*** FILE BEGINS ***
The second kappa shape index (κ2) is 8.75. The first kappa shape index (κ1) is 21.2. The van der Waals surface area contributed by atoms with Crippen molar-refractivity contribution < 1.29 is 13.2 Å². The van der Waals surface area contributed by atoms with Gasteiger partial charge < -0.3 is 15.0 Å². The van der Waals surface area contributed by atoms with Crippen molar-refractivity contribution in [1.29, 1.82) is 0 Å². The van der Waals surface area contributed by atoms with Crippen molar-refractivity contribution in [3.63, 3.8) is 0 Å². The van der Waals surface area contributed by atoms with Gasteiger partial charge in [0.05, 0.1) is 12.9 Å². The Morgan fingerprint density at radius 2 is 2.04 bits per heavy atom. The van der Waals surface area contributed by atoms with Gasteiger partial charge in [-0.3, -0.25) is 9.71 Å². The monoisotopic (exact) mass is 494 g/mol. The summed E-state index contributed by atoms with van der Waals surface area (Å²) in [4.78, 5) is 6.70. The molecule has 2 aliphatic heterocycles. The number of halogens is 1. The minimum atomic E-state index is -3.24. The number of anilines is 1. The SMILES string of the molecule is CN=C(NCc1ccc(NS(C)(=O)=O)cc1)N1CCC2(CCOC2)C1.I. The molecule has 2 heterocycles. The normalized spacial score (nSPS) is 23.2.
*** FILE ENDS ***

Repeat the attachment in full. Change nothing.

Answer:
The second kappa shape index (κ2) is 8.75. The first kappa shape index (κ1) is 21.2. The van der Waals surface area contributed by atoms with Crippen molar-refractivity contribution < 1.29 is 13.2 Å². The van der Waals surface area contributed by atoms with Gasteiger partial charge < -0.3 is 15.0 Å². The van der Waals surface area contributed by atoms with Crippen molar-refractivity contribution in [1.29, 1.82) is 0 Å². The van der Waals surface area contributed by atoms with Crippen molar-refractivity contribution in [3.63, 3.8) is 0 Å². The van der Waals surface area contributed by atoms with Gasteiger partial charge in [0.05, 0.1) is 12.9 Å². The Morgan fingerprint density at radius 2 is 2.04 bits per heavy atom. The van der Waals surface area contributed by atoms with Gasteiger partial charge in [-0.3, -0.25) is 9.71 Å². The monoisotopic (exact) mass is 494 g/mol. The summed E-state index contributed by atoms with van der Waals surface area (Å²) in [4.78, 5) is 6.70. The molecule has 2 aliphatic heterocycles. The number of halogens is 1. The minimum atomic E-state index is -3.24. The number of anilines is 1. The SMILES string of the molecule is CN=C(NCc1ccc(NS(C)(=O)=O)cc1)N1CCC2(CCOC2)C1.I. The molecule has 2 heterocycles. The normalized spacial score (nSPS) is 23.2.